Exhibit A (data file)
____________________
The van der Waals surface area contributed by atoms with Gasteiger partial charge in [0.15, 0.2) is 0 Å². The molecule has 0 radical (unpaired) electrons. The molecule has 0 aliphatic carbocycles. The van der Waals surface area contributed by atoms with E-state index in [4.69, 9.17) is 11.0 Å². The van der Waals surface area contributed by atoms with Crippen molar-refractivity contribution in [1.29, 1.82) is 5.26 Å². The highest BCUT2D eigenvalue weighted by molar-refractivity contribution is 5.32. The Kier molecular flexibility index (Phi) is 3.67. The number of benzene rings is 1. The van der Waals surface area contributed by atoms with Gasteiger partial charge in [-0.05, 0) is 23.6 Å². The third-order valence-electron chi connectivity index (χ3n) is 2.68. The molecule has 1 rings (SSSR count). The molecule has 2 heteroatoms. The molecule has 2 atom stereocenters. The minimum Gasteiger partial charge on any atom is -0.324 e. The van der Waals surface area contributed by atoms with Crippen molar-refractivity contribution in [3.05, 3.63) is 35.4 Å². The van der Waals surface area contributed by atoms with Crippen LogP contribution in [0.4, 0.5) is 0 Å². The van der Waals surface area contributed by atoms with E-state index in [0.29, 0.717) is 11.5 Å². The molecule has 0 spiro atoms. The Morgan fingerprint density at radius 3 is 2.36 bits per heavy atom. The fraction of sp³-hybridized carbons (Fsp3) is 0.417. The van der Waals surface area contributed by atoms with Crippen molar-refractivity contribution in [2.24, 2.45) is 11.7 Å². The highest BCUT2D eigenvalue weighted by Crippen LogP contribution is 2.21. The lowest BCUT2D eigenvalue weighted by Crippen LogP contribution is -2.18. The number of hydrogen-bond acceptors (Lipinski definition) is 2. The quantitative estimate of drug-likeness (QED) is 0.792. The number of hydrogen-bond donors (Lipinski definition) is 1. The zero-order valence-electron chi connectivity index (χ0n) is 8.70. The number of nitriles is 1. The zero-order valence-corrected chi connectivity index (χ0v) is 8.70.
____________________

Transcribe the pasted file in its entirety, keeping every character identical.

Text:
The van der Waals surface area contributed by atoms with Gasteiger partial charge in [0.15, 0.2) is 0 Å². The molecule has 0 radical (unpaired) electrons. The molecule has 0 aliphatic carbocycles. The van der Waals surface area contributed by atoms with E-state index in [4.69, 9.17) is 11.0 Å². The van der Waals surface area contributed by atoms with Crippen molar-refractivity contribution in [1.29, 1.82) is 5.26 Å². The highest BCUT2D eigenvalue weighted by molar-refractivity contribution is 5.32. The Kier molecular flexibility index (Phi) is 3.67. The number of benzene rings is 1. The van der Waals surface area contributed by atoms with Gasteiger partial charge in [-0.05, 0) is 23.6 Å². The third-order valence-electron chi connectivity index (χ3n) is 2.68. The molecule has 1 rings (SSSR count). The molecule has 2 heteroatoms. The molecule has 2 atom stereocenters. The minimum Gasteiger partial charge on any atom is -0.324 e. The van der Waals surface area contributed by atoms with Crippen molar-refractivity contribution in [3.05, 3.63) is 35.4 Å². The van der Waals surface area contributed by atoms with Crippen LogP contribution in [0.4, 0.5) is 0 Å². The van der Waals surface area contributed by atoms with E-state index in [0.29, 0.717) is 11.5 Å². The molecule has 0 spiro atoms. The Morgan fingerprint density at radius 3 is 2.36 bits per heavy atom. The fraction of sp³-hybridized carbons (Fsp3) is 0.417. The van der Waals surface area contributed by atoms with Crippen molar-refractivity contribution in [2.24, 2.45) is 11.7 Å². The highest BCUT2D eigenvalue weighted by Crippen LogP contribution is 2.21. The lowest BCUT2D eigenvalue weighted by Crippen LogP contribution is -2.18. The number of hydrogen-bond acceptors (Lipinski definition) is 2. The quantitative estimate of drug-likeness (QED) is 0.792. The number of hydrogen-bond donors (Lipinski definition) is 1. The zero-order valence-electron chi connectivity index (χ0n) is 8.70. The number of nitriles is 1. The zero-order valence-corrected chi connectivity index (χ0v) is 8.70.